From the time he graduated from Dinuba High School, Matthew Walker was on a mission. And it didn’t include a college education.
“That was for ‘other people,’ that hadn’t gotten enough of that ‘book learning,’ he says, with a twinkle in his eye. “I was going to make a man’s choice, and not a geeky choice, and join the Marine Corps.”
He served as a Marine for six years.
“The first three years, I was an information systems specialist based in Hawaii,” he says. “The second three years, I was awarded a fairly – I would consider a prestigious duty – of Marine security guard.”
His job was to protect embassies in Greece, Uganda, China and Turkey. Walker describes that position as a “double-edged sword.”
“It was really hard and trying – but the rewards were without price,” says Walker, who had never traveled outside the country before he joined the service.
He was honorably discharged about three years ago.
“I bleed red, white and blue, I love the Marine Corps, I miss it every day,” he says. “But I joined when I was 17, I was good at it, but that doesn’t mean I have to dedicate my whole life to it. So here I am.”
Walker, now 26, is working on a new mission. He married his high school sweetheart two years ago. He enrolled at Reedley College, where he’s studying engineering. And he tutors other students in history and study skills.
Walker says he wasn’t so studious in high school. His mother-in-law Kathy Rudy agrees.
“You know, he was more interested in the activities he was doing outside of school, then the ones inside school,” Rudy says.
But Walker says his fellow Marines awakened in him an interest in learning, academia and engineering, in particular. The military gave him the life skills needed to excel in the classroom.
“My military service is 100 percent responsible for the success that I have today,” Walker says.
About 120 veterans attend Reedley College, and that’s the case with many of them, says Amber Fowler, who oversees the school’s Veterans Resource Center.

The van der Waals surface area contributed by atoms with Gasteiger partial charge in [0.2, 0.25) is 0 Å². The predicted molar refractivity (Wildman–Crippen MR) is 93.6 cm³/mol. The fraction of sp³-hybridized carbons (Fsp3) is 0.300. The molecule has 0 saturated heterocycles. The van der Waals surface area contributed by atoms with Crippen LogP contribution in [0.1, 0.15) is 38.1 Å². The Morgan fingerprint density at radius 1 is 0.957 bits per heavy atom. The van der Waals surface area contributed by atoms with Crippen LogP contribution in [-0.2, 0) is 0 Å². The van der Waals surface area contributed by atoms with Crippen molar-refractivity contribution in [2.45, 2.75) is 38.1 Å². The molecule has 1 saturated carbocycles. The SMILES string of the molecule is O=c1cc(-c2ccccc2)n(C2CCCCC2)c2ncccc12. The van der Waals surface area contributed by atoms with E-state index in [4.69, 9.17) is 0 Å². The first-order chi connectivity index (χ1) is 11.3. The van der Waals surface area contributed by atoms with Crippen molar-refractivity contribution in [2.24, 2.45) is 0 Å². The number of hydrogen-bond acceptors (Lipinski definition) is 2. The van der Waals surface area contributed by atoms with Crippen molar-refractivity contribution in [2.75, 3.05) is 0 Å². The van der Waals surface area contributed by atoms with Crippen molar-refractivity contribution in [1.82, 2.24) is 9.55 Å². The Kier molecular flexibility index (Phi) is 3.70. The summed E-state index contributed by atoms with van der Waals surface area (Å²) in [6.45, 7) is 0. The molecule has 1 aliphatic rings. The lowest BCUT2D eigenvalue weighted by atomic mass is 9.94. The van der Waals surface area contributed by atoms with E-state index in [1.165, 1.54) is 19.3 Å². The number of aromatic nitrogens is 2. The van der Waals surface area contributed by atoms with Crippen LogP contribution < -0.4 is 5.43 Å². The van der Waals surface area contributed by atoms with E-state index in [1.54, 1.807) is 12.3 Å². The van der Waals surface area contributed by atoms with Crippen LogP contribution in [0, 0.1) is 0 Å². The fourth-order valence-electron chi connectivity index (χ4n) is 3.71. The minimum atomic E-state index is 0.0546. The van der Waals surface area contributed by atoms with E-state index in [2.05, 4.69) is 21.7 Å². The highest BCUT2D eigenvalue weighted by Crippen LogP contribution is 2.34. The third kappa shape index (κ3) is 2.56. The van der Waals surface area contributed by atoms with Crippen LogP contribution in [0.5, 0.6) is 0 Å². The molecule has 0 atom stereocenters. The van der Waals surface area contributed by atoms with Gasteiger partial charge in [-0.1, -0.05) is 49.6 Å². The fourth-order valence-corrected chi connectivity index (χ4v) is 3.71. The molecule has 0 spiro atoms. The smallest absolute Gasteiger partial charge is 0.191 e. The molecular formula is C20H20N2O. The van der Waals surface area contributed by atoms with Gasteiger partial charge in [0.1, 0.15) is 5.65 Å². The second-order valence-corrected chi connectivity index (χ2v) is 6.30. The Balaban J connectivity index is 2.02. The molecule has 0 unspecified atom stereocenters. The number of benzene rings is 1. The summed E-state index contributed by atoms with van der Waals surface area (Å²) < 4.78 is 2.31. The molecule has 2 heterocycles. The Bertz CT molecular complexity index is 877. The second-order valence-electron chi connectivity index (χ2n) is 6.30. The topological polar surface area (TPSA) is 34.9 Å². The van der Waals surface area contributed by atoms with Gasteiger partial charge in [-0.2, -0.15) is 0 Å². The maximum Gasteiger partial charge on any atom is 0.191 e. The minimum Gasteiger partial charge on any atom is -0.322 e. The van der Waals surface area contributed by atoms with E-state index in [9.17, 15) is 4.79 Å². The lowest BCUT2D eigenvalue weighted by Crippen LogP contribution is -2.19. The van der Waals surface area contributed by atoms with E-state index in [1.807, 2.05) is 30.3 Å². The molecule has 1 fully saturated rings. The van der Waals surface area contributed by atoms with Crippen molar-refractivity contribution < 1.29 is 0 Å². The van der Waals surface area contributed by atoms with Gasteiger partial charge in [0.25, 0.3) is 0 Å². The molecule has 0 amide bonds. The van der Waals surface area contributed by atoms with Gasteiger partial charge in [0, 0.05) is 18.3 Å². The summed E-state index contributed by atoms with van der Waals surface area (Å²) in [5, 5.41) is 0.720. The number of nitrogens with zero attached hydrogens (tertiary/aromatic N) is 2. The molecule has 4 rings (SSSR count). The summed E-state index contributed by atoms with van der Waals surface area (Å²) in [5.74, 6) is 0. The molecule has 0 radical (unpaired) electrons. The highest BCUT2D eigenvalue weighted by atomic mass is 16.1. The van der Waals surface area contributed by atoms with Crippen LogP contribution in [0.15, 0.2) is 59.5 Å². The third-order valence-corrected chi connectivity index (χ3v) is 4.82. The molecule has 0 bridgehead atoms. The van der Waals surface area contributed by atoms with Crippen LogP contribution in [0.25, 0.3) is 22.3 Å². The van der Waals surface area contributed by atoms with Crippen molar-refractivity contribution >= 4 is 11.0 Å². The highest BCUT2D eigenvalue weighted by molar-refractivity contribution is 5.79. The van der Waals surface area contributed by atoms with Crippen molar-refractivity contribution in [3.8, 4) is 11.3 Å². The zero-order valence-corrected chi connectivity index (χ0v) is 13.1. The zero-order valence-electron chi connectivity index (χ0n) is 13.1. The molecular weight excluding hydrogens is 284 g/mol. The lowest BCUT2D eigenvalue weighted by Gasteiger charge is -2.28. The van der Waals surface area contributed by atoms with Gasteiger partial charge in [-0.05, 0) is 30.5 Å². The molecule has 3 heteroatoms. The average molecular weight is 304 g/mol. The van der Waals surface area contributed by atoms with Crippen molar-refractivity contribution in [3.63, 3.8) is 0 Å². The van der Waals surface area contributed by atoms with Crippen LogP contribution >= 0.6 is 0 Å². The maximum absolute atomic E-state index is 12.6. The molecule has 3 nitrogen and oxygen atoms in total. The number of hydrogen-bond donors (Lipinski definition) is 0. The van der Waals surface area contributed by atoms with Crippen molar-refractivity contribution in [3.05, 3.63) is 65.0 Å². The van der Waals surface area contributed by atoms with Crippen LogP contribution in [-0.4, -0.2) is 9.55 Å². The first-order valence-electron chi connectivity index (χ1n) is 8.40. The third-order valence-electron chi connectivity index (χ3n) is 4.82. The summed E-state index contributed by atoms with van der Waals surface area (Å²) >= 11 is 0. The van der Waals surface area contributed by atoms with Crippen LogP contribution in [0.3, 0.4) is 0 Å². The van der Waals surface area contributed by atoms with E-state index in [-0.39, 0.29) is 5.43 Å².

“Because of their training, a lot of them are very disciplined, so when class starts at 8, those are the students there at 7:45,” Fowler says. “You hear them say, ‘if you’re on time, you’re late.’”
For Walker, the academics have been the easy part. The transition from the military to civilian life has been more difficult.
“I didn’t realize that it was what it was, but I think was depressed for loss of identity, my Marine Corps identity,” Walker says.
In the military, he says, he had a uniform that he wore every day.
“I had a mission statement; I had a purpose; I had an identity,” he says. “I got out, and I kind of lost all of that.”
Being a student, he says, just doesn’t require the same amount of discipline or dedication.
“The ‘what’s going to happen today?’ type of element, what’s going to be required of me – you don’t run into that as much in campus life,” he says.
Veteran students often experience that loss of identity, says Amber Fowler.
“They go from having structure on a daily basis, to coming home and being able to do whatever they want,” she says. “So coming home and finding that structure and their place back in the civilian life is often a challenge for a lot of our students.”
She says the Veterans Center provides students with camaraderie during that period.
“They can meet other people who have been through the same experiences, and can help each other get through that difficult transition,” she says.
Walker has overcome that challenge by taking on responsibilities at home. Along with school and work, he volunteers with a local youth group, and is involved with his family.
He’s also working toward a greater mission.
“I went into engineering, to go into the Department of State, and go back overseas, and work in embassy work,” he says. “Like I said, I bleed red, white and blue, but I like being overseas, I love being immersed in other cultures.”
With the support of the Post-9/11 GI Bill, he plans on transferring to a top-tier university.